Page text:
I had a bit of time yesterday afternoon to pick up my trusty Nikon 3100 camera and head out to the river near the guest house I was staying in in the Atlas Mountains of Morocco to take some last photos before flying back to the UK today. So I did.
I’ve been in the village of Ouzoud in the Atlas Mountains of Morocco for the past 3 weeks — staying in a lovely guest house where I’ve got a room with a view of the olive trees and mountains. There’s a terrace just outside my bedroom door where I’ve set up my computer and drawing board on a white plastic garden table in the shade, and I shuffle over to a lounger every now and then and have a lie down with a good book (The Signature of All Things by Elizabeth Gilbert). There’s a a pretty mountain river a 5 minute walk away for afternoon swims. Am back to England on Monday, so am making the most of my last few days here.
Have a look at my Ouzoud world:
I recently spent an idyllic English summer day at Charleston House in the rolling countryside of East Sussex, England doing some research for some workshops I’m giving there in October. The 17th century farmhouse was the home of the artist Vanessa Bell (Virginia Woolf’s elder sister) and her lover the artist Duncan Grant, as well as a fluid group of husbands,friends, lovers and children for first part of the 20th century. It was the country home of many of the Bloomsbury Group members, and in honour of its literary heritage it holds a major international literary festival there every spring.
But the thing that interests me the most about Charleston House are the delightful interiors where were designed and decorated over the years by Vanessa and Duncan in what has become know as the “Charleston Style”. It’s all still there, repaired, conserved and looking as if Vanessa or Duncan might walk into the Garden Room with a cup of tea and a good book at any moment.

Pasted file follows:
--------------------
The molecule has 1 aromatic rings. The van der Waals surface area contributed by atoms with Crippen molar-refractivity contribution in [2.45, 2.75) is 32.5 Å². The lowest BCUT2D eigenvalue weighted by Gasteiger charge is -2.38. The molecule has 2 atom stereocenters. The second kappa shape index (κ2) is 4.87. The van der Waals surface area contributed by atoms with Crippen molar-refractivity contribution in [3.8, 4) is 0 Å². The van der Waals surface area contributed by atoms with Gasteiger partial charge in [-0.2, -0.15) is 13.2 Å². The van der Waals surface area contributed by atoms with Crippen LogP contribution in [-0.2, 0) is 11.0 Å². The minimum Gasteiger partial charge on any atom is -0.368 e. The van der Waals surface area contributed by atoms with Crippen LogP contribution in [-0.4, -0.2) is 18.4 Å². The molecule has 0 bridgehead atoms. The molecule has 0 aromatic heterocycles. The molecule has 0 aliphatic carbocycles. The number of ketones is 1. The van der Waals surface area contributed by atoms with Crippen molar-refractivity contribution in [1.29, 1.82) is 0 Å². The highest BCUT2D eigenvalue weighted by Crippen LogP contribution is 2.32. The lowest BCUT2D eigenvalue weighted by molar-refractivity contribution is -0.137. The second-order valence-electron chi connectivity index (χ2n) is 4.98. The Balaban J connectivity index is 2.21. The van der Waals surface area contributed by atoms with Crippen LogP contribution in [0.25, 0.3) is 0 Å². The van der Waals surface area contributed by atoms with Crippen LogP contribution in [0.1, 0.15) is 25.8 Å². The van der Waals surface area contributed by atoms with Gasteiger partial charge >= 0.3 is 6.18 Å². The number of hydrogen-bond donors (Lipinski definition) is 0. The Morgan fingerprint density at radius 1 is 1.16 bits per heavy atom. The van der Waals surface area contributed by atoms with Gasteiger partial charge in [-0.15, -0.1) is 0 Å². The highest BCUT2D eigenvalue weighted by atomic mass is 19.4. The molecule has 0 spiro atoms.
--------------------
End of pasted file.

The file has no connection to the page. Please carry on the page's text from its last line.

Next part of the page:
But it was a lovely summer day, and after an afternoon exploring the house’s rooms and picture library, I headed out into the English garden to enjoy the warm sun, the chirps of the birds, and the scent of late summer flowers carried on the air by the warm breeze.
Charleston House, Firle, East Sussex BN8 6LL
The last stop on our trip to Alberta was Calgary — a modern city spreading out over the prairie before you hit the foothills of the Rockies. Locals call it Cowtown — a name which Jamjarjude has told me the powers that be in City Hall are trying to dampen down in a rebranding exercise. But Cowtown sticks, so Cowtown it is. Imagine it a bit like the Dallas of the North — all cowboys and oil men and women with big hair. That’s not far off.
Alberta is such a photogenic place that I took to carrying my trusting Nikon (including an extra zoom lens) with me wherever Jamjarjude and I went. Here’s a taster of some pictures of our recent trip from Mile 0 of the Alaska HIghway at Dawson Creek, BC down through the Rocky Moutains to the Badlands of Drumheller and Cowtown Calgary.
Am I tempting you?
I was in the breathtaking Rocky Mountains of Alberta in August and I can’t eulogise enough about the beauty, the wide-ranging space, the forests, the turquoise — yes! turquoise — lakes and, oh, all the animals JamjarJude and I saw in the wild during our travels. Here’s a taster of what we saw in just one week.
That’ll be a grizzly, mountain goats, deer, Canada geese, ducks, birds of many feathers, a red squirrel, a curious prairie dog, beavers, and a coyote slinking through a field outside of Jasper. All in their natural habitats. Also saw a black bear but missed a photo of it. And lots of evidence of wolves and cougars…
Get back to nature. Visit the Rocky Mountains of Alberta.